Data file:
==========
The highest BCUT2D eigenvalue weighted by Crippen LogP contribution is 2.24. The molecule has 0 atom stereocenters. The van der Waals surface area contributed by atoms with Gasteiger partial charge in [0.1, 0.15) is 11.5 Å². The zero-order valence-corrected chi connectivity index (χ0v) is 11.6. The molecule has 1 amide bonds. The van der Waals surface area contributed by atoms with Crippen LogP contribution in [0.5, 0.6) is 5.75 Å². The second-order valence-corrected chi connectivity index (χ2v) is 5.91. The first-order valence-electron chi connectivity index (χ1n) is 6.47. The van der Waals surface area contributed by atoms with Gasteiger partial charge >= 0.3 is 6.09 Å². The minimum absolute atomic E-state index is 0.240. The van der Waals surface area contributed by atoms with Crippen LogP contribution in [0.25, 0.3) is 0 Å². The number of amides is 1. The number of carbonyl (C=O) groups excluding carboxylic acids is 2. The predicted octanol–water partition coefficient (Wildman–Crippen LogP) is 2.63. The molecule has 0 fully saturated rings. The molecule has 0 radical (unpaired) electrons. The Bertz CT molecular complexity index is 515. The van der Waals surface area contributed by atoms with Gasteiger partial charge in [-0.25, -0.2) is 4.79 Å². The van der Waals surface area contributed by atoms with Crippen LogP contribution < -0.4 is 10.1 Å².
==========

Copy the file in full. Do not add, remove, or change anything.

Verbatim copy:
The highest BCUT2D eigenvalue weighted by Crippen LogP contribution is 2.24. The molecule has 0 atom stereocenters. The van der Waals surface area contributed by atoms with Gasteiger partial charge in [0.1, 0.15) is 11.5 Å². The zero-order valence-corrected chi connectivity index (χ0v) is 11.6. The molecule has 1 amide bonds. The van der Waals surface area contributed by atoms with Crippen LogP contribution in [0.5, 0.6) is 5.75 Å². The second-order valence-corrected chi connectivity index (χ2v) is 5.91. The first-order valence-electron chi connectivity index (χ1n) is 6.47. The van der Waals surface area contributed by atoms with Gasteiger partial charge >= 0.3 is 6.09 Å². The minimum absolute atomic E-state index is 0.240. The van der Waals surface area contributed by atoms with Crippen LogP contribution in [0.25, 0.3) is 0 Å². The number of amides is 1. The number of carbonyl (C=O) groups excluding carboxylic acids is 2. The predicted octanol–water partition coefficient (Wildman–Crippen LogP) is 2.63. The molecule has 0 fully saturated rings. The molecule has 0 radical (unpaired) electrons. The Bertz CT molecular complexity index is 515. The van der Waals surface area contributed by atoms with Gasteiger partial charge in [-0.25, -0.2) is 4.79 Å². The van der Waals surface area contributed by atoms with Crippen LogP contribution < -0.4 is 10.1 Å².